Dorothy Tapper Goldman, Who Sold Rare Copy of Constitution, Dies at 78

Dorothy Tapper Goldman, a philanthropist and major collector of American historical documents who in 2021 sold her original printed copy of the U.S. Constitution, which her husband had bought in 1988 for $165,000, for a record-setting $43.2 million, died on July 23 at her home in Manhattan. She was 78.

The cause was metastatic breast cancer, her daughter, Barbra Siskin, said.

The sale of the document, at Sotheby’s in New York, generated widespread attention for three reasons:

It is one of only 13 known copies of the first printing of the Constitution, in 1787, and one of only two copies held privately.

The winning bid remains a record for a document, manuscript or book sold at auction.

And the purchaser was Ken Griffin, the billionaire chief executive of the hedge fund Citadel, who outbid ConstitutionDAO, a group of cryptocurrency fans who had conducted a frenzied online crowdfunding campaign that in a single week raised more than $40 million.

Ms. Goldman used the proceeds from the sale to establish the Dorothy Tapper Goldman Foundation, which has made substantial contributions to the New-York Historical Society, the John Simon Guggenheim Memorial Foundation and the Smithsonian American Art Museum, where she advocated for the inclusion of Native American art.

The original 1787 printing of the U.S. Constitution that Ms. Goldman sold for $43.2 million. The sale set a record for a document, manuscript or book sold at auction.Credit… Ardon Bar-Hama

She also supported the Grolier Society of the City of New York, the Museum of the American Revolution in Philadelphia and the Tongabezi Trust School in Zambia.

Louise Mirrer, president of the Historical Society, which was granted $10 million to train teachers to educate students about democracy, said that Ms. Goldman’s interest in the Constitution had been “rooted in and perpetuated by an inclusive ‘We the People,’ Americans of different origins and experiences — immigrants and refugees among them — collaborating and working together, each contributing to the good of the nation in their own way.”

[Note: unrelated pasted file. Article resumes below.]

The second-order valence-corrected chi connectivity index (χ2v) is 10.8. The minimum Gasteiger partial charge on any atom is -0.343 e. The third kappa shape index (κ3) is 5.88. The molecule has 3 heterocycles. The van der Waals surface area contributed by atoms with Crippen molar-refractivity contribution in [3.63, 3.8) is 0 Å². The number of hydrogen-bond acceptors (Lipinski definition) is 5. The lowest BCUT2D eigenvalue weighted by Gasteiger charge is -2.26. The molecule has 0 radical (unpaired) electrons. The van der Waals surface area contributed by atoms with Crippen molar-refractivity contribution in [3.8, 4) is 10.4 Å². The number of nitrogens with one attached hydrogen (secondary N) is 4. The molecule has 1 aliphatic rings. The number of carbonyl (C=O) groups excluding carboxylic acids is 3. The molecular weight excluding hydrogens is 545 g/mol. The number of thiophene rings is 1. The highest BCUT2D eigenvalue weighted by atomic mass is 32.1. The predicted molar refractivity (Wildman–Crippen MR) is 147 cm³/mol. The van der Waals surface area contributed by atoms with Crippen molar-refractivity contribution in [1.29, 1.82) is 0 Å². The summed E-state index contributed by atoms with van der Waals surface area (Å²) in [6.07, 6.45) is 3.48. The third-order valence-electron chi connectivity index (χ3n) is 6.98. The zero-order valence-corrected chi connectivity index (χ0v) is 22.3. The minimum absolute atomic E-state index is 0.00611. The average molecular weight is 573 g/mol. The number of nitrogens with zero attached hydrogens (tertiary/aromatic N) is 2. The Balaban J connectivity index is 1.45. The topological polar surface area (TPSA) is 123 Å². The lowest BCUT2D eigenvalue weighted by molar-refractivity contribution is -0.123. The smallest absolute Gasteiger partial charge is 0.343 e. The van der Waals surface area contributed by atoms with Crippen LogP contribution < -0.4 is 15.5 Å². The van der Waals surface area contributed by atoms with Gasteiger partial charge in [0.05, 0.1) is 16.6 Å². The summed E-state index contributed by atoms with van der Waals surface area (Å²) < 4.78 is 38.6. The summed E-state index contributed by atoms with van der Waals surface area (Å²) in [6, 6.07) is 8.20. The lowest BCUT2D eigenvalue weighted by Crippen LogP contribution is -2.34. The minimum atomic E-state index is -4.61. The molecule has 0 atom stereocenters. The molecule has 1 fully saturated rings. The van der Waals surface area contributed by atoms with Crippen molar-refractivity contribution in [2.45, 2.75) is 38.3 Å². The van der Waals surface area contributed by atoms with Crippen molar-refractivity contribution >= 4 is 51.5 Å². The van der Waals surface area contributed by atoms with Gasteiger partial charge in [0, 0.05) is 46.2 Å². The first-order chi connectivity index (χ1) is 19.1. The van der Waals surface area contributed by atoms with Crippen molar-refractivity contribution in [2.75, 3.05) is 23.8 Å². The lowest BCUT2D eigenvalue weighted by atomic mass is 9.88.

The former Supreme Court justice Stephen Breyer, who knew Ms. Goldman from her involvement with the Supreme Court Historical Society, said in an email on Monday: “She took particular pleasure in showing lawyers, particularly younger lawyers, her original copies of the Constitution and other historical documents. Seeing those original documents makes a lasting impression and reinforces the values that underlie them.”

Ms. Goldman and her husband, S. Howard Goldman, a New York real estate developer who was also a collector of American historical documents, each sold the bulk of their trove of rare American documents.

Mr. Goldman, who died in 1997, sold much of his collection, except for the Constitution, in 1995. Ms. Goldman became an avid collector herself and auctioned off all of her collection in 2021, along with the Constitution copy.

That 2021 sale included 75 constitutions from states and other jurisdictions and related documents.

Dorothy Elizabeth Tapper was born on Oct. 14, 1944, in Jacksonville, Fla., and was raised in Shaker Heights, Ohio. Her father, Irving, the son of an immigrant from Eastern Europe, was a pediatric dentist. Her mother, Jeanne (Siff) Tapper, was active in community affairs.

Ms. Tapper earned a bachelor’s degree in education in 1966 from Tufts University in Massachusetts and a master’s in education from the Massachusetts College of Art (now the Massachusetts College of Art and Design) in 1988.

She taught in the departments of interior design and architecture of the Wentworth Institute of Technology in Boston, where she was a tenured professor.

In addition to her daughter, she is survived by her son, Mark Polansky, both from her first marriage, which ended in divorce; two grandchildren; and two stepsons, Jeff and Jim Goldman.

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